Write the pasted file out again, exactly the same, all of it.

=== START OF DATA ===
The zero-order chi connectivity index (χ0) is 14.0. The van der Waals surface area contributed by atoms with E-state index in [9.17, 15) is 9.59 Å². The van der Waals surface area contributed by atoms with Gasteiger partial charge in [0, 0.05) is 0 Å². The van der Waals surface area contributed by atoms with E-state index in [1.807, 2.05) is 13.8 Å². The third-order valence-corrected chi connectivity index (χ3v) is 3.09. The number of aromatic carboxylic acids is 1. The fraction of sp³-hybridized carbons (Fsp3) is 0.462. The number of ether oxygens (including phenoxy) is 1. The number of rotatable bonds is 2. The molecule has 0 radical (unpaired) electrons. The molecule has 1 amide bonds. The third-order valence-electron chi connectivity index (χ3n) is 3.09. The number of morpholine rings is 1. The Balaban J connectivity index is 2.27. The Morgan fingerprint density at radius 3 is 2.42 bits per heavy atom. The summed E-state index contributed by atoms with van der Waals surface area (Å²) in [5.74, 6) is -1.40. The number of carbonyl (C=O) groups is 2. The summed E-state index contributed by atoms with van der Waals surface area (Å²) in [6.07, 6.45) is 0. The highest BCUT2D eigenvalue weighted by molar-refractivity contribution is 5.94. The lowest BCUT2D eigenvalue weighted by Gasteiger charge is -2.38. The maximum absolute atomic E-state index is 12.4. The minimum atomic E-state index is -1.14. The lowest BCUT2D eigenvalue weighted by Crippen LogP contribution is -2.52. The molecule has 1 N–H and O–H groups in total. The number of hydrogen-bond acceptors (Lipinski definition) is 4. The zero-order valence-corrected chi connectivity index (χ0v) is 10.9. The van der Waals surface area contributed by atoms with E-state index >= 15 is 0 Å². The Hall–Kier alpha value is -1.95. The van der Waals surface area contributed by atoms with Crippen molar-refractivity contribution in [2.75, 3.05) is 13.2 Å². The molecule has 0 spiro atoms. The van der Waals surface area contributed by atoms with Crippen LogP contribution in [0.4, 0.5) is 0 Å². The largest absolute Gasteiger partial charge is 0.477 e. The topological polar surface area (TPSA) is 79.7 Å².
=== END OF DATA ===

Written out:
The zero-order chi connectivity index (χ0) is 14.0. The van der Waals surface area contributed by atoms with E-state index in [9.17, 15) is 9.59 Å². The van der Waals surface area contributed by atoms with Gasteiger partial charge in [0, 0.05) is 0 Å². The van der Waals surface area contributed by atoms with E-state index in [1.807, 2.05) is 13.8 Å². The third-order valence-corrected chi connectivity index (χ3v) is 3.09. The number of aromatic carboxylic acids is 1. The fraction of sp³-hybridized carbons (Fsp3) is 0.462. The number of ether oxygens (including phenoxy) is 1. The number of rotatable bonds is 2. The molecule has 0 radical (unpaired) electrons. The molecule has 1 amide bonds. The third-order valence-electron chi connectivity index (χ3n) is 3.09. The number of morpholine rings is 1. The Balaban J connectivity index is 2.27. The Morgan fingerprint density at radius 3 is 2.42 bits per heavy atom. The summed E-state index contributed by atoms with van der Waals surface area (Å²) in [5.74, 6) is -1.40. The number of carbonyl (C=O) groups is 2. The summed E-state index contributed by atoms with van der Waals surface area (Å²) in [6.07, 6.45) is 0. The highest BCUT2D eigenvalue weighted by molar-refractivity contribution is 5.94. The lowest BCUT2D eigenvalue weighted by Gasteiger charge is -2.38. The maximum absolute atomic E-state index is 12.4. The minimum atomic E-state index is -1.14. The lowest BCUT2D eigenvalue weighted by Crippen LogP contribution is -2.52. The molecule has 1 N–H and O–H groups in total. The number of hydrogen-bond acceptors (Lipinski definition) is 4. The zero-order valence-corrected chi connectivity index (χ0v) is 10.9. The van der Waals surface area contributed by atoms with E-state index >= 15 is 0 Å². The Hall–Kier alpha value is -1.95. The van der Waals surface area contributed by atoms with Crippen molar-refractivity contribution in [2.75, 3.05) is 13.2 Å². The molecule has 0 spiro atoms. The van der Waals surface area contributed by atoms with Crippen LogP contribution in [0.4, 0.5) is 0 Å². The largest absolute Gasteiger partial charge is 0.477 e. The topological polar surface area (TPSA) is 79.7 Å².